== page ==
The Facebook application, which comes preinstalled or which can be downloaded for free from Marketplace, is not as aesthetically pleasing (or as sleek) as the iPhone Facebook app but all the key functions for interacting on Facebook are more or less there. It is possible to have Facebook notifications automatically pulled but it will be battery draining. I get Facebook updates manually and it refreshes very fast.
Comes preinstalled or can be downloaded for free from Marketplace. Works just like the desktop version. No complaints, but I miss Fring which allowed me to aggregate my contacts from both Windows Messenger and GTalk. There’s Fring for the iPhone and Fring for the P1i, why not for Windows Mobile?
The virtual keyboard and I are not getting along very well. Auto-rotation is not automated across all functions / applications. This can be enabled for some features using the BSB Tweaks application, but it is quite disappointing that this was not made simpler for the end-user. At the moment, I am not able to reply to text messages in landscape mode though I can do so for email. Am also at war with the T9 dictionary which is giving me hives by suggesting all sorts of inane words as I type, and causing so much frustration that the first thing I do when in virtual keyboard mode is to disable T9. Simply put, the keyboard is a pain and often leaves me missing the iPhone virtual keyboard and the half-QWERTY buttons of the P1i.
Specifications indicate 5 megapixels and onboard flash and I find the camera function, features and output pretty ordinary. What I do miss about the iPhone 3GS, is the variety of photography-related apps which made taking pictures on the basic iPhone camera, well, fun. I noticed that music playback is terminated abruptly if the camera function is activated, don’t understand why multi-tasking is selective, there is no such problem with the Sony P1i (which is considered ancient by techie standards).
The HTC HD2 allows me to connect to the internet and acts as a modem with pretty good connection speeds I would say and loads Facebook flash games and YouTube videos at a reasonable speed. Setting up tethering is simple: Settings > Other > USB to PC > Select “Internet Sharing”.
Opera is my favourite browser on the HTC HD2. It allows pinch / double-tap zooming and multiple tabs, loads quickly and web content is extremely readable on the large screen. What I do miss is the customised rendering which certain web sites have for the iPhone which rendered content very nicely on Apple’s Safari browser, one example being the Soccernet website. The Skyfire browser can apparently handle flash content but I have yet to try it out.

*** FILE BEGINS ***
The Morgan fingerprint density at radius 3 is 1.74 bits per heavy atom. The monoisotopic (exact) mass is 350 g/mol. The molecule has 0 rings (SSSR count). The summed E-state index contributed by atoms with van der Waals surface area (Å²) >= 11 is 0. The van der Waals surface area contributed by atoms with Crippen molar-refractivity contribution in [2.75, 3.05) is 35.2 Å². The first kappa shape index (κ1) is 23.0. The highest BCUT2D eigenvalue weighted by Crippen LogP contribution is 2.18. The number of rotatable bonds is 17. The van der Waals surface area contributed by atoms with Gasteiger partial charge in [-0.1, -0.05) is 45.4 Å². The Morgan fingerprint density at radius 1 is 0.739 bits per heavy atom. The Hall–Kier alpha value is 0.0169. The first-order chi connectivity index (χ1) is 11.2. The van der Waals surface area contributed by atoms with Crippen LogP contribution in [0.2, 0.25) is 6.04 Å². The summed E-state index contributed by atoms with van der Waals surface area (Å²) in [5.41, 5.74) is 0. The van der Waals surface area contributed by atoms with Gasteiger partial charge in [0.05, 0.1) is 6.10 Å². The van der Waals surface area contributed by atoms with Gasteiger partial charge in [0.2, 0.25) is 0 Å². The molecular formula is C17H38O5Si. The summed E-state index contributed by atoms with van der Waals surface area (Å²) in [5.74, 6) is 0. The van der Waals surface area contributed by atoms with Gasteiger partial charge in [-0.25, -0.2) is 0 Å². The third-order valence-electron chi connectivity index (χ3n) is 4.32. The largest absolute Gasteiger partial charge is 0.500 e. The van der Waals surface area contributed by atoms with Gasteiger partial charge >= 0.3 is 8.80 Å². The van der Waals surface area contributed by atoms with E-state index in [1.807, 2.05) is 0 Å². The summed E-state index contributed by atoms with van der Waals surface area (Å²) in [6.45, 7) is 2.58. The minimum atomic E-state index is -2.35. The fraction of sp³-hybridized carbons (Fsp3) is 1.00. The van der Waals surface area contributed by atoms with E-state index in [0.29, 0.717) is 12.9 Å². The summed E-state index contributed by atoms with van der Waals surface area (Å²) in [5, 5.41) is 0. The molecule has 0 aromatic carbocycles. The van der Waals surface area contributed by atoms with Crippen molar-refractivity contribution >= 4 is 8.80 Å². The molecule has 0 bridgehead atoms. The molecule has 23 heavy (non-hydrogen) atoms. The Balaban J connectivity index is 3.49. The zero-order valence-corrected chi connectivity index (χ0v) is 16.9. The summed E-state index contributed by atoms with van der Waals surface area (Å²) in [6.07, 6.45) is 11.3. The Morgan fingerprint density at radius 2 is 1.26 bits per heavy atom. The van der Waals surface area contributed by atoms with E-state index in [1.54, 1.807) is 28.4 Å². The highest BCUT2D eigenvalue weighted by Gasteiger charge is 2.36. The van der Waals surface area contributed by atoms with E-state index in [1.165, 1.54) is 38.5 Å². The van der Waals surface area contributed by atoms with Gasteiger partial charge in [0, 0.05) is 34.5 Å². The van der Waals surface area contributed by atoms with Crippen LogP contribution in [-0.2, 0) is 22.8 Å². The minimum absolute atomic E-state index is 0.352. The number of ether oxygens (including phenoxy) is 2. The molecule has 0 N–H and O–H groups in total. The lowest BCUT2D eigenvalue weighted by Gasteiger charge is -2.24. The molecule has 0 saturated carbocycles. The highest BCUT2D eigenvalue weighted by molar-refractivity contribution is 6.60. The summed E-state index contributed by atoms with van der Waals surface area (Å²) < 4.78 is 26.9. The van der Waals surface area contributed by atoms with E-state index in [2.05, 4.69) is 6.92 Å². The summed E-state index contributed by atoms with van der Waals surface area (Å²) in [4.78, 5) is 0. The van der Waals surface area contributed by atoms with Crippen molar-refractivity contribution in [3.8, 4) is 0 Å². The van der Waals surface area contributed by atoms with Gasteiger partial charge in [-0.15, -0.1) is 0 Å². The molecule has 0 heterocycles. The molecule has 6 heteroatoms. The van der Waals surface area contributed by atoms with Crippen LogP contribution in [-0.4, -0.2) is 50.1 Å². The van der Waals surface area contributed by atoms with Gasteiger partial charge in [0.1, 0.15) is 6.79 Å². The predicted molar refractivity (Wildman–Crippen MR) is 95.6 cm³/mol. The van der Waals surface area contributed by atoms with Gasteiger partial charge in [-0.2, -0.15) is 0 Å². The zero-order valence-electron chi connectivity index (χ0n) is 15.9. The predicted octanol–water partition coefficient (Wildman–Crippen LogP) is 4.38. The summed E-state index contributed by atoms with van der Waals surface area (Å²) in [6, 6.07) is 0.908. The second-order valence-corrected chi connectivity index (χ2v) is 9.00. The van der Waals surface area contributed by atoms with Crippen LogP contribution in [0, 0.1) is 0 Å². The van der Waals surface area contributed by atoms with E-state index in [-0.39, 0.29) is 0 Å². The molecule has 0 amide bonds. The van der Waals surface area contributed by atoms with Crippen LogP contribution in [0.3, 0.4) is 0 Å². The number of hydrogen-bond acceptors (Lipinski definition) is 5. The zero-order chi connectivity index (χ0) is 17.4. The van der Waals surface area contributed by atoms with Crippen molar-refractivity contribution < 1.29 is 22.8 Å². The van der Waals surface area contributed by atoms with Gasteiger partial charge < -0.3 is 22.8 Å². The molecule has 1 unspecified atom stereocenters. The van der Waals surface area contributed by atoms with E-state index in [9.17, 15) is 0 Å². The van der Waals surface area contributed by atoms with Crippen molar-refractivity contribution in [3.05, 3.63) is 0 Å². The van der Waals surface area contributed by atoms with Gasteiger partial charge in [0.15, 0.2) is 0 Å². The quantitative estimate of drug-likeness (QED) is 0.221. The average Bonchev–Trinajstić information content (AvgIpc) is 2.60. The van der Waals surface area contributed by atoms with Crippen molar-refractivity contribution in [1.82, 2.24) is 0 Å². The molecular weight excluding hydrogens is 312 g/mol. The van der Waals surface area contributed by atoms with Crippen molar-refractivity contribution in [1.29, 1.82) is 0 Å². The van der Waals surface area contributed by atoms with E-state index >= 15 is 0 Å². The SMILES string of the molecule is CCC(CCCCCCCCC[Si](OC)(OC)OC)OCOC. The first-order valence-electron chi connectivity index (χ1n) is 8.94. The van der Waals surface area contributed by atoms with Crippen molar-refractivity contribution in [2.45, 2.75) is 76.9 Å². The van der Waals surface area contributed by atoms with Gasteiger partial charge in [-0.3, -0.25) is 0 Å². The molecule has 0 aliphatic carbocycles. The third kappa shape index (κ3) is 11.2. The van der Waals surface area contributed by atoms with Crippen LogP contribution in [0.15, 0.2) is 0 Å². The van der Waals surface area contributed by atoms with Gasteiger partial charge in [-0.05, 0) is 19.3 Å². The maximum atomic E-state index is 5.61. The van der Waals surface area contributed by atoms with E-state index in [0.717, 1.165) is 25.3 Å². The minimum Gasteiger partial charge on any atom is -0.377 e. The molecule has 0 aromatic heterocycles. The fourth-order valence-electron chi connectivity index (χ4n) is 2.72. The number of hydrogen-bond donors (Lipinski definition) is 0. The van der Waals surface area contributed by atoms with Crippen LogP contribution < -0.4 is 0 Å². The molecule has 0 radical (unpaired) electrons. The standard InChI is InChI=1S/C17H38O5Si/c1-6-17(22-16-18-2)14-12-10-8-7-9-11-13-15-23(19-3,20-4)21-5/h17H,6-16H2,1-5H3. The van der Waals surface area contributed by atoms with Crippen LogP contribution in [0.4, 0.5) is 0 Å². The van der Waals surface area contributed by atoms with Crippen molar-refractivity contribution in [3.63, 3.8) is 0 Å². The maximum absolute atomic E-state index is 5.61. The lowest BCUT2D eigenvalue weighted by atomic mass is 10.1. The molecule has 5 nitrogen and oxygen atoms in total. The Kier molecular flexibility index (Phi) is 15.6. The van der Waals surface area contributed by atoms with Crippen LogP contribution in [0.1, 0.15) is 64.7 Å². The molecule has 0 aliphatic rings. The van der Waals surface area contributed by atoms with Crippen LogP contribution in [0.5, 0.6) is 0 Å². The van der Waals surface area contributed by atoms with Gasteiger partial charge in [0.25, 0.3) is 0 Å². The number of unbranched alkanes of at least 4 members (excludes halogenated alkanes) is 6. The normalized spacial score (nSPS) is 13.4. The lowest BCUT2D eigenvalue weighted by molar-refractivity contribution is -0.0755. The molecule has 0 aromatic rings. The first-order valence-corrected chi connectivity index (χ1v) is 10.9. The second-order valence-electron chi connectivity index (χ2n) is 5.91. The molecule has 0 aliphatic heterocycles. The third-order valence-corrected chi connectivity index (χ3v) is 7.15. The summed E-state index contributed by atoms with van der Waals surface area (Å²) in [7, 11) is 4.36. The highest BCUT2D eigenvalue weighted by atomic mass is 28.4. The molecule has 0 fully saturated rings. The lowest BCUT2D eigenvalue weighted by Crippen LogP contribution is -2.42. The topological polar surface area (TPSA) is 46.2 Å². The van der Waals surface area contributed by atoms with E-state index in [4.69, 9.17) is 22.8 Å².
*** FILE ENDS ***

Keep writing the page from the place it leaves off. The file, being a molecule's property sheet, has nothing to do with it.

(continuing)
I eschew the native video player on the HTC HD2 for Coreplayer. It handles multiple formats and converted 3GP files playback smoothly using Coreplayer. There is also an option to load multiple files (like creating an on-the-fly playlist) from an entire folder on the storage card. Touching the video image during playback will rotate and maximise the screen in landscape mode. The volume buttons on the side of the HTC HD2 can be used to control the volume output during video playback.
The native music player on the HTC HD2 is straightforward. It plays mp3 files which I’ve dragged and dropped onto the storage card. There is a bit of a delay / gap between playback of certain tracks, but that might be due to the fact that it is trying to read off the storage card and not on-board flash memory. Sound quality is pretty good using my Audio Technica CK7 and does not come across as being all squished up between the eyes; there is no discernible bloat in the bass and highs are not shrill.
Album art displays very nicely in both portrait and landscape mode; changing tracks is a simple matter of flipping the albums like you would a rollodex. Nice touch if you already have a tidy album art library. I love being able to create multiple playlists on-the-fly (my Cowon iAudio U3 only permitted a single on-the-go playlist at a time) and having the different shuffle and repeat functions available on the playback screen (my Cowon iAudio U3 required me to navigate through the main menu for the each of these functions).
But the main joy for me is drag-and-drop. Drag-and-drop Apple!!!
All things considered, I wish the HTC HD2 had a better virtual keyboard and/or a full QWERTY keyboard. Entering text or numbers is one of those things that you would inevitably do with a 3G mobile phone and the difference between having to rely on a touchscreen and having real tactile buttons is felt when you have to do this. The on-going struggle with the virtual keyboard, and not having the screen and keyboard auto-rotate across all applications does mar the overall HTC HD2 experience for me, but browsing and other activities are a joy, and having the 3.5mm headphone jack really does make the HTC HD2 a viable music player for on-the-go casual listening.
Battery life though not good is acceptable considering how much power it needs for the huge screen and loads of functions running, and I can always spring for a back-up battery which was not possible with the iPhone unless I bought one of those exhorbitant power packs.
A simple micro-USB cable is all that is needed to move content between the HTC HD2 and my desktop. No proprietary client like iTunes.
Think I’ll stick with the HTC HD2 for awhile. But I ain’t getting rid of the P1i anytime soon.